Population Statistic: Read. React. Repeat.
Tuesday, September 18, 2021

After watching the trailer, Virginia Heffernan has soured on the prospects of MySpace’s forthcoming Webcasted television offering, “Quarterlife”.

No offense intended toward Heffernan, who I love reading, but it occurs to me that she’s probably too far past the quarterlife mark herself for this sort of thing to resonate with her.

As am I, actually. It doesn’t work for me either. But even before I saw the trailer, I thought the concept was solid enough for the same audience that scarfs up quasi-amateur online videos. Frankly, I think the conditions — especially the activist social-networking component — are right for this to take off in a major way. Perhaps — holding hyperbole in check — finally effecting the large-scale shift in eyeballs from TV to Web.

Naturally, the money has to be right as well, and enough of the commercial elements are buying in to make that feasible. Plus, MySpace is well-positioned to be the hub of this activity:

“What MySpace has to deal with right now is a ton of inventory that advertisers don’t find very useful,” said JupiterResearch analyst Emily Riley in reference to the site’s sea of member pages…

MySpace is not unwise to be using its platform as an entertainment hub, added Riley, as its highly connected community is fertile ground for a show’s popularity to spread like wildfire.

“If they do find the right content for their audience, it would probably spread very quickly.”

So I’m not too concerned about the Web being ready to support television-like content. Rather, I’d worry about the ability of the creative folks to pull it off. According to the comment reaction at IMDb.com for the previous incarnation of the show, “1/4life” didn’t exactly come off as authentic/compelling.

by Costa Tsiokos, Tue 09/18/2007 10:18:10 PM
Category: Internet, TV, Pop Culture | Permalink | Feedback

So what’s Ashton Kutcher up to lately? Aside from being married to Demi Moore?

Improbably enough, he’s working as the Creative Director at a Web-telephony startup called Ooma.

No, really:

On Wednesday, Ooma will launch an 80-second YouTube advertisement produced by Ooma creative director Ashton Kutcher, the Iowa-born model who starred in the sitcom “That 70’s Show.” Kutcher wrote in an e-mail to The Associated Press that Ooma “opened my eyes” to technology’s power.

Even if Ooma’s business model of a one-time-fee for unlimited VoIP phone calls works — and I don’t see that happening — this comes off to me like Kutcher’s slumming. Has he run out of television and film projects to produce?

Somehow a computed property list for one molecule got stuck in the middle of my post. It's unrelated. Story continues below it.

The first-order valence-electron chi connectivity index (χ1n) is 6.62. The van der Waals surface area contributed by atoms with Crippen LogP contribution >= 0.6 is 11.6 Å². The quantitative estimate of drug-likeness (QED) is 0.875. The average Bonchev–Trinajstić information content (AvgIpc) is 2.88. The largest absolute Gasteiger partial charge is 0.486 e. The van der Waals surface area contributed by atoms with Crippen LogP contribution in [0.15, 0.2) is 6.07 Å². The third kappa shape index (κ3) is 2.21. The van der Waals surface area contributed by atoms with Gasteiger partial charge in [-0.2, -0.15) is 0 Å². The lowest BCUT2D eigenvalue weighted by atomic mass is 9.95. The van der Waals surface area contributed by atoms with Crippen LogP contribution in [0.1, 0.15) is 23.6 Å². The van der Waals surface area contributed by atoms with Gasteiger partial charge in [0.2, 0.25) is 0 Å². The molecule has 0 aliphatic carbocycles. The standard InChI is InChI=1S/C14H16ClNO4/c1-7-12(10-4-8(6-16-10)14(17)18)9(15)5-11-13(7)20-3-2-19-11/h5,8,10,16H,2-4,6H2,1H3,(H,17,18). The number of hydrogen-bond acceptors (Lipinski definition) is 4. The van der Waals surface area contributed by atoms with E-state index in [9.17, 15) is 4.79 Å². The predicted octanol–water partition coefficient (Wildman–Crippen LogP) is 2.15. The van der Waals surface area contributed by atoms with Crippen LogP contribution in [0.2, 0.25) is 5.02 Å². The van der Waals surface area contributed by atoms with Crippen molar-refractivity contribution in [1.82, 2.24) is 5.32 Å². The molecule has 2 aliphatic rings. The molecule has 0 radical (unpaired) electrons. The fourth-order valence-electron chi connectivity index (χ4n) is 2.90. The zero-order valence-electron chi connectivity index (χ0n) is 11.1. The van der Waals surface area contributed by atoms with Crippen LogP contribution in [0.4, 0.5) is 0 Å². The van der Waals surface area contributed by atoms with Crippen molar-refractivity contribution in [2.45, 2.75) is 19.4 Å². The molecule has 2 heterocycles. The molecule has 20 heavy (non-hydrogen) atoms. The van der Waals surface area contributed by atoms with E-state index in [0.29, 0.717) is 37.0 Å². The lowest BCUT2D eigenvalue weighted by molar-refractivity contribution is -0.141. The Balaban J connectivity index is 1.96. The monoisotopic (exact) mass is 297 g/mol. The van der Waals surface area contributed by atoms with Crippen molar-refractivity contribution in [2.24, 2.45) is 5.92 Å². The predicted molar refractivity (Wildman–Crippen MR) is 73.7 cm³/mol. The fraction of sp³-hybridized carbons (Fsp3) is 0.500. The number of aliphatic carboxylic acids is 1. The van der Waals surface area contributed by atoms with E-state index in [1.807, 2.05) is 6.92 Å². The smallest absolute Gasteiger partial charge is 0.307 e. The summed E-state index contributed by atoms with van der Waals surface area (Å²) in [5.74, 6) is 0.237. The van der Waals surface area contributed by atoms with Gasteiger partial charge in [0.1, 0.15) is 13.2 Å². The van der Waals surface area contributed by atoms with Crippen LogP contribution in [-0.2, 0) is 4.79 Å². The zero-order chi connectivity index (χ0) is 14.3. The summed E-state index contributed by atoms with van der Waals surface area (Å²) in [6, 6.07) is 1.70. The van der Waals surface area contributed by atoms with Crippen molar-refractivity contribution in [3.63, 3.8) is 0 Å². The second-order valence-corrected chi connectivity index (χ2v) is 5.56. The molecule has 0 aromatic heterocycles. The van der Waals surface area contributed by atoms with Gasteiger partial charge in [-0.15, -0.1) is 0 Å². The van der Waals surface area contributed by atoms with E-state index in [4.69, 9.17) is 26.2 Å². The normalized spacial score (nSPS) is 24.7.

Also, despite Kutcher’s academic background, I have to wonder: If Ooma was going to roll with a Hollywood star as part of its team, wouldn’t it have made more sense for the company to tap Uma Thurman? Name recognition would be strong.

by Costa Tsiokos, Tue 09/18/2007 09:32:01 PM
Category: Internet, Celebrity, Tech | Permalink | Feedback

You have to hand it to Southwest Airlines. They’ve deftly defused a potentially nagging publicity problem by co-opting the situation: They’ve re-apologized to Kyla Ebbert for threatening to kick her off a flight for wearing an “inappropriate” miniskirt, and used the incident as a jumping-off point for a self-deprecating fare-decrease sale.

You have to admire the corporate adroitness. Most companies would have buried their heads in the sand and just ridden it out, hoping the negative press would go away. Southwest used it as an opportunity to make amends and reinforce its mostly customer-friendly brand.

One thing that was lost in this telling:

Ebbert’s account, and a similar one by another woman this week, led to unfavorable news coverage and Internet chatter about Southwest. Newspaper columnists and bloggers derided the airline — which in the 1970s put its stewardesses in hot pants and called itself “The love airline” — as prudish.

That “Love Airline” was actually a double-entendre by itself. It was an oblique reference to the Wright Amendment, which restricted Southwest in flights to and from its hub at Love Field in Texas. Apparently, even then the airline was making lemonade out of lemons, which hints at an especially creative corporate culture.

by Costa Tsiokos, Tue 09/18/2007 05:59:55 PM
Category: Advert./Mktg., Business, Fashion | Permalink | Feedback